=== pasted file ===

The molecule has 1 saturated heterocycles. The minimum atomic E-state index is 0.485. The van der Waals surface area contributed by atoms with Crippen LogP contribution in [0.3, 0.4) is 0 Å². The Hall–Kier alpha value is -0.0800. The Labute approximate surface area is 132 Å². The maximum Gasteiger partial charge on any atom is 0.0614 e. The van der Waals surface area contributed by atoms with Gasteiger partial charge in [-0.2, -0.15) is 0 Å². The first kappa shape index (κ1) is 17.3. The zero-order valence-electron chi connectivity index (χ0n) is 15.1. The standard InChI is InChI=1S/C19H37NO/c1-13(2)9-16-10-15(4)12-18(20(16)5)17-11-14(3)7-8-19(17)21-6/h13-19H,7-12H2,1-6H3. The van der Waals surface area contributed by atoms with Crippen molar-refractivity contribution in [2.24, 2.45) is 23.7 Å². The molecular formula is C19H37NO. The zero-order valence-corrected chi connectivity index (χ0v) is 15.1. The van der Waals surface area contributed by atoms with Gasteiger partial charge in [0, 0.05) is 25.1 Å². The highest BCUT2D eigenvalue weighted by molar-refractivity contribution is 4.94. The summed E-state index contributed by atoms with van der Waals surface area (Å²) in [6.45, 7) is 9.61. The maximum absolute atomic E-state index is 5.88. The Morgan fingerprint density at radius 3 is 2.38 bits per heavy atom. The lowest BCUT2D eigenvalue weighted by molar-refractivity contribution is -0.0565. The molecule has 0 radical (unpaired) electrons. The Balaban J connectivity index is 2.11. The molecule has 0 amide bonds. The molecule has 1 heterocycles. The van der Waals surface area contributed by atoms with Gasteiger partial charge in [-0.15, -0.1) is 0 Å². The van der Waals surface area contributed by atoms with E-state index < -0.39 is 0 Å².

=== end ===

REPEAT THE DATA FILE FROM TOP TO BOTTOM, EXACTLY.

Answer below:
The molecule has 1 saturated heterocycles. The minimum atomic E-state index is 0.485. The van der Waals surface area contributed by atoms with Crippen LogP contribution in [0.3, 0.4) is 0 Å². The Hall–Kier alpha value is -0.0800. The Labute approximate surface area is 132 Å². The maximum Gasteiger partial charge on any atom is 0.0614 e. The van der Waals surface area contributed by atoms with Gasteiger partial charge in [-0.2, -0.15) is 0 Å². The first kappa shape index (κ1) is 17.3. The zero-order valence-electron chi connectivity index (χ0n) is 15.1. The standard InChI is InChI=1S/C19H37NO/c1-13(2)9-16-10-15(4)12-18(20(16)5)17-11-14(3)7-8-19(17)21-6/h13-19H,7-12H2,1-6H3. The van der Waals surface area contributed by atoms with Crippen molar-refractivity contribution in [2.24, 2.45) is 23.7 Å². The molecular formula is C19H37NO. The zero-order valence-corrected chi connectivity index (χ0v) is 15.1. The van der Waals surface area contributed by atoms with Gasteiger partial charge in [0, 0.05) is 25.1 Å². The highest BCUT2D eigenvalue weighted by molar-refractivity contribution is 4.94. The summed E-state index contributed by atoms with van der Waals surface area (Å²) in [6.45, 7) is 9.61. The maximum absolute atomic E-state index is 5.88. The Morgan fingerprint density at radius 3 is 2.38 bits per heavy atom. The lowest BCUT2D eigenvalue weighted by molar-refractivity contribution is -0.0565. The molecule has 0 radical (unpaired) electrons. The Balaban J connectivity index is 2.11. The molecule has 0 amide bonds. The molecule has 1 heterocycles. The van der Waals surface area contributed by atoms with Gasteiger partial charge in [-0.15, -0.1) is 0 Å². The van der Waals surface area contributed by atoms with E-state index < -0.39 is 0 Å².